Some Final Thoughts

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Andrew's latest responses to the Race and IQ ruckus is here and here. Again, I think you should read both. 


Revisiting an earlier entry, I think its most important to remember that Andrew's sourcing for his claim of "p.c. egalitarianism" consists of those who agree with the Bell Curve and a recent article which took a single source as its authority. Confronted with actual data, Andrew himself, admits as much:

I certainly don't have profound knowledge of the deep research of experts in the field. But since the Bell Curve contretemps, I have kept up a little with some in the field who sympathize with my own position on this. They say the chilling effect has only gotten worse. Even a scholarly citation of Jensen can cause havoc with your career. 

The hesitant terms of Andrew's evidence ("don't have profound knowledge" "kept up a little" "they say") contrast with the grandness of his claim. He does not contradict the data. He refuses to revisit his original claim -- that there is a blackout -- and instead passively passes the buck to his readers:

Maybe the effect on research into non-racial aspects of IQ has been exaggerated and readers should check out Dr X's data. But they should also check out the original piece, which has some serious points to make.

That is a really soft piece of argument, a derivative of the non-apology apology. Were I to employ that form in any exploration of the force of white racism, I would be damned. As well I should be.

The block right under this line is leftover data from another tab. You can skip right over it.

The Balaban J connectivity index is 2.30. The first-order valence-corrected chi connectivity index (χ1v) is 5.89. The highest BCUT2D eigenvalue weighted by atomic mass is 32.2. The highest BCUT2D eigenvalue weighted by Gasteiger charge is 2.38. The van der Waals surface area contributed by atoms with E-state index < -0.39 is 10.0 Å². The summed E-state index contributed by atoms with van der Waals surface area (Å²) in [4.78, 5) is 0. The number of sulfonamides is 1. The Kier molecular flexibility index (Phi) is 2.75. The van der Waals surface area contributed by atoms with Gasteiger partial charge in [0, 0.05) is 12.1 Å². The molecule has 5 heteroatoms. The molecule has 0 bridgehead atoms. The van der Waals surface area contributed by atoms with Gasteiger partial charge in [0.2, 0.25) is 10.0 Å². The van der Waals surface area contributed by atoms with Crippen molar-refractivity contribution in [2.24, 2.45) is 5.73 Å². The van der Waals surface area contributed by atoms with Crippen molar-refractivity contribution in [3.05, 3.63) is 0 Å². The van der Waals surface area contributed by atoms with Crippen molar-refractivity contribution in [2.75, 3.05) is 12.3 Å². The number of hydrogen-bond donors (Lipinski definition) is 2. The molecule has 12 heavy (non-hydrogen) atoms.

When I raised the point about empathy the other day this is what I meant. If you're going to charge forth with the freighted claim that black people are intellectual inferiors, you should not do so claiming a lack of "profound knowledge of the deep research." Empathy -- among other things-- for the people affected by your grand claims should urge you to be better than anecdotal evidence from your friends. 

Andrew's point, and the casual means by which he arrives at it, is abstract for him. It is not for me. 

I have lived in the black community virtually my entire life. I went to black public schools. I went to a black university. I have spent a third of my life with a black woman. When I wake up in the morning, black people are the first thing I see. My black mother and father hurled books at me. My black Howard professors shot down my dumb theories. My black book editor parses through my long unwieldy thoughts. My black wife reads my first drafts. In very literal terms, what you read here everyday is representation of the collective brain-power of a black community. 

I am open to the notion that this genetic collection could be improved by a bit of Western Europe extraction. (In point of fact, this has already occurred.) But not when that notion is ventured by people standing on quick-sand and telling me its concrete.

This is my last entry on the subject. I respect Andrew as I did before. His influence on me remains. This is not polite-speak ventured for his benefit, but a message for all of the black readers who've reached out to me in anger, citing this as their reason for avoiding his work. I urge you to reconsider. It is the same point to be made about Naipaul. We don't always get to choose the means through which we acquire knowledge. Ignorance is not a weapon.
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Ta-Nehisi Coates is a national correspondent at The Atlantic, where he writes about culture, politics, and social issues. He is the author of the memoir The Beautiful Struggle.

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